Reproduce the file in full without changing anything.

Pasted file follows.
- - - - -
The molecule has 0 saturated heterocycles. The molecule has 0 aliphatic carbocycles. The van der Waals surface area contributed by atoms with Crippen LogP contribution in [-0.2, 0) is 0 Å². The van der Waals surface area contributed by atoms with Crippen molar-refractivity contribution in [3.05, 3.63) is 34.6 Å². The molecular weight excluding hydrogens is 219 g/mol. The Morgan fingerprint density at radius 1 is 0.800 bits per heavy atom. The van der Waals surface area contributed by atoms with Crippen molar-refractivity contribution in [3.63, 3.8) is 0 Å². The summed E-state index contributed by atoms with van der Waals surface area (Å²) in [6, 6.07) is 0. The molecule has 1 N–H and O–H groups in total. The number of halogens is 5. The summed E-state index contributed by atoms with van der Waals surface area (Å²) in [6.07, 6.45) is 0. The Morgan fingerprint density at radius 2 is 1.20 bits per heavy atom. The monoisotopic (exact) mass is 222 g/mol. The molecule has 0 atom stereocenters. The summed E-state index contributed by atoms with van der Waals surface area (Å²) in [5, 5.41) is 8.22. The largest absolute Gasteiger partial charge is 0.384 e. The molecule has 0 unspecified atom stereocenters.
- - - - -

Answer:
The molecule has 0 saturated heterocycles. The molecule has 0 aliphatic carbocycles. The van der Waals surface area contributed by atoms with Crippen LogP contribution in [-0.2, 0) is 0 Å². The van der Waals surface area contributed by atoms with Crippen molar-refractivity contribution in [3.05, 3.63) is 34.6 Å². The molecular weight excluding hydrogens is 219 g/mol. The Morgan fingerprint density at radius 1 is 0.800 bits per heavy atom. The van der Waals surface area contributed by atoms with Crippen molar-refractivity contribution in [3.63, 3.8) is 0 Å². The summed E-state index contributed by atoms with van der Waals surface area (Å²) in [6, 6.07) is 0. The molecule has 1 N–H and O–H groups in total. The number of halogens is 5. The summed E-state index contributed by atoms with van der Waals surface area (Å²) in [6.07, 6.45) is 0. The Morgan fingerprint density at radius 2 is 1.20 bits per heavy atom. The monoisotopic (exact) mass is 222 g/mol. The molecule has 0 atom stereocenters. The summed E-state index contributed by atoms with van der Waals surface area (Å²) in [5, 5.41) is 8.22. The largest absolute Gasteiger partial charge is 0.384 e. The molecule has 0 unspecified atom stereocenters.